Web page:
That wasn't likely though, as Eleanor was also loaded. Aquitaine was a wealthy duchy and, after the death of her brother, unsurprisingly also named William and the presumptive heir, Eleanor was next in line to get all of her father's estate. William X did indeed die in 1137, according to English Heritage. That meant that young, beautiful, well-educated, and supremely energetic Eleanor was now also filthy, stinking rich in her own right. She had not just her family's wealth and rank, but valuable land in southwestern France. This very quickly turned her into the most eligible bachelorette in all of Europe.

This was also potentially dangerous for Eleanor, as she was now a very visible target. According to Eleanor of Aquitaine, the region could be pretty tumultuous, and there were any number of unwed lords who would have loved to exploit her riches. Many also assumed that a woman needed a husband to help her rule her lands, though Eleanor herself may well have disagreed.

Her first husband disappointed Eleanor

Before he died, William X gave over the guardianship of his daughter Eleanor to King Louis VI of France. As History Extra reports, Louis quickly married her off to his own son, also named Louis, as aristocratic medieval fathers just couldn't help but name at least one son after themselves. The elder Louis died pretty quickly after arranging the marriage, meaning that Eleanor became a teenage bride and queen of France in very quick succession.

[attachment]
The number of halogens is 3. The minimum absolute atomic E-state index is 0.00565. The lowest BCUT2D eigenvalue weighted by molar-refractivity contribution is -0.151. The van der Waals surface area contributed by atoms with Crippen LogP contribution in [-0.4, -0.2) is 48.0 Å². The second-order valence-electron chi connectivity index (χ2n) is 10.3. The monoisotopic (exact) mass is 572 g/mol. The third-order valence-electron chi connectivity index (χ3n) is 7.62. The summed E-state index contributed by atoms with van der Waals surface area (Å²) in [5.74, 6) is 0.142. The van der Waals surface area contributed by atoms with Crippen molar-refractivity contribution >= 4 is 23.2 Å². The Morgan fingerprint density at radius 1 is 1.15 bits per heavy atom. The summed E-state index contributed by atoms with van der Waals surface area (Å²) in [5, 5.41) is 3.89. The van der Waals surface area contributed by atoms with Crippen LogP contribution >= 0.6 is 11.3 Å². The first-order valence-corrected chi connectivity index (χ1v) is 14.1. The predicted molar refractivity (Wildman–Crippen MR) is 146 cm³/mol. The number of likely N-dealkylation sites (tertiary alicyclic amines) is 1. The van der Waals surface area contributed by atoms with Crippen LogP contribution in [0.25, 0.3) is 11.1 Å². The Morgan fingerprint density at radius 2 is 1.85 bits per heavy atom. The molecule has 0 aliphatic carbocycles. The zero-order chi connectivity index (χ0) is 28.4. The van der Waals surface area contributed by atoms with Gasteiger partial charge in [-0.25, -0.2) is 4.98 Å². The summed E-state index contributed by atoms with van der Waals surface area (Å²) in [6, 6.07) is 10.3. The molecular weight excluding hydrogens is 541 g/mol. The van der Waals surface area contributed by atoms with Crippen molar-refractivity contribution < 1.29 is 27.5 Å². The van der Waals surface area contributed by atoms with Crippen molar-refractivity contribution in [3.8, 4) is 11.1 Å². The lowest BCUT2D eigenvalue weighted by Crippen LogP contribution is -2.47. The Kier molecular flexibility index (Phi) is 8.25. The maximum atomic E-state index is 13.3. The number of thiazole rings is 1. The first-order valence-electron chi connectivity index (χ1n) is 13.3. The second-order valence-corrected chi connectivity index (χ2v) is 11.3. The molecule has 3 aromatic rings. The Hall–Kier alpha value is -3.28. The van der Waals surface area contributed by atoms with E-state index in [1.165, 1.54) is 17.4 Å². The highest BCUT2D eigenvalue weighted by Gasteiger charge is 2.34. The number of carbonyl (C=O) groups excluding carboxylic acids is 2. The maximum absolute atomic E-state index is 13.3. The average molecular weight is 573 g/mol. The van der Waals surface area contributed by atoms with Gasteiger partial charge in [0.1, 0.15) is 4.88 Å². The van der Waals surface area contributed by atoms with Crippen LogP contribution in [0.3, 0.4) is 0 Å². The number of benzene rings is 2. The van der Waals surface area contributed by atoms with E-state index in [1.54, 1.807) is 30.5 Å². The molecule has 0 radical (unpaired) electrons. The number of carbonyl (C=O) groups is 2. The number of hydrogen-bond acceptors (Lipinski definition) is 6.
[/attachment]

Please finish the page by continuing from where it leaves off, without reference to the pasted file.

Her husband, Louis VII, unfortunately turned out to be a real dud, at least from Eleanor's perspective. He's said to have been visibly in love with her, but she seemed unimpressed by the whole affair of living in his drafty castle and dealing with Louis himself, who was supposed to be a monk but only became the heir after his own elder brother had died. Louis, as Mysteries of the Middle Ages has it, was therefore not the sort of exciting, romantic husband that Eleanor may have wanted. They also had trouble producing a male heir.

Meanwhile, Louis may have undertaken violent and poorly received military campaigns on Eleanor's advice. According to National Geographic, a poorly conceived union between a married man and Eleanor's sister Petronilla eventually led to a conflict between Louis and the count of Champagne. In 1143, as part of this venture, Louis ordered that the town of Vitry-en-Perthois be burned, killing over 1,000 people and staining his reputation.

Eleanor of Aquitaine went on crusade, but it was a disaster

By the middle of the 12th century, Louis got caught up in the latest fad to sweep the European courts: going on crusade. Perhaps it was a genuine religious devotion and desire to "free" the Holy Land from Muslim occupiers. Perhaps, after some disastrous military campaigns, he also felt that he personally needed absolution and wanted to get on God's right side. Either way, he set off for Jerusalem in 1147. He wasn't alone in this pilgrimage because, as History Extra reports, Eleanor had decided that she was going, too.

It was somewhat unusual for women to take this journey, though not completely out of line with precedent, as Western Washington University notes. However, having a ton of money, like Eleanor and Louis did, helped an awful lot.

Still, Mysteries of the Middle Ages reports that the crusade undertaken by the couple fizzled out, with pitiful personal results, too. Eventually, Eleanor and Louis had stopped talking to one another. Some alleged that it was because they had visited Eleanor's handsome and charismatic uncle, Raymond of Poitiers, who had also wanted to take part in the venture. As the stories would have it, Eleanor and Raymond flirted pretty audaciously, something that would have surely soured Louis' experience. He may have also taken exception when she supported her uncle's military ideas, and not those of her own husband.